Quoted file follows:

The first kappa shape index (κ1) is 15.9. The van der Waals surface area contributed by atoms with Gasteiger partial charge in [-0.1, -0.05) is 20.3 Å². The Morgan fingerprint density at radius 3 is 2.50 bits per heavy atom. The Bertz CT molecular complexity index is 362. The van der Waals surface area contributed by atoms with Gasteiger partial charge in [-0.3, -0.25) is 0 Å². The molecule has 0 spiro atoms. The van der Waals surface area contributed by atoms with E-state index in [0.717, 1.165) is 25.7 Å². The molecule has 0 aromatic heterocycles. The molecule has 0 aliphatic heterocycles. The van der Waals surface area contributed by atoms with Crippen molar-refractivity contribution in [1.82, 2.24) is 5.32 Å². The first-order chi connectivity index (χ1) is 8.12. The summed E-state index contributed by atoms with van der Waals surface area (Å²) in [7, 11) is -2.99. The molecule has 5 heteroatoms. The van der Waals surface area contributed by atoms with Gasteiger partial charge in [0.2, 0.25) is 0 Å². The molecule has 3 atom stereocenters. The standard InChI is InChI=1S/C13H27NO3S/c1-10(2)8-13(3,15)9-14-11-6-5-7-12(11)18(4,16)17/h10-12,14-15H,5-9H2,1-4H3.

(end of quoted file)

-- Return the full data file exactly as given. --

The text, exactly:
The first kappa shape index (κ1) is 15.9. The van der Waals surface area contributed by atoms with Gasteiger partial charge in [-0.1, -0.05) is 20.3 Å². The Morgan fingerprint density at radius 3 is 2.50 bits per heavy atom. The Bertz CT molecular complexity index is 362. The van der Waals surface area contributed by atoms with Gasteiger partial charge in [-0.3, -0.25) is 0 Å². The molecule has 0 spiro atoms. The van der Waals surface area contributed by atoms with E-state index in [0.717, 1.165) is 25.7 Å². The molecule has 0 aromatic heterocycles. The molecule has 0 aliphatic heterocycles. The van der Waals surface area contributed by atoms with Crippen molar-refractivity contribution in [1.82, 2.24) is 5.32 Å². The first-order chi connectivity index (χ1) is 8.12. The summed E-state index contributed by atoms with van der Waals surface area (Å²) in [7, 11) is -2.99. The molecule has 5 heteroatoms. The van der Waals surface area contributed by atoms with Gasteiger partial charge in [0.2, 0.25) is 0 Å². The molecule has 3 atom stereocenters. The standard InChI is InChI=1S/C13H27NO3S/c1-10(2)8-13(3,15)9-14-11-6-5-7-12(11)18(4,16)17/h10-12,14-15H,5-9H2,1-4H3.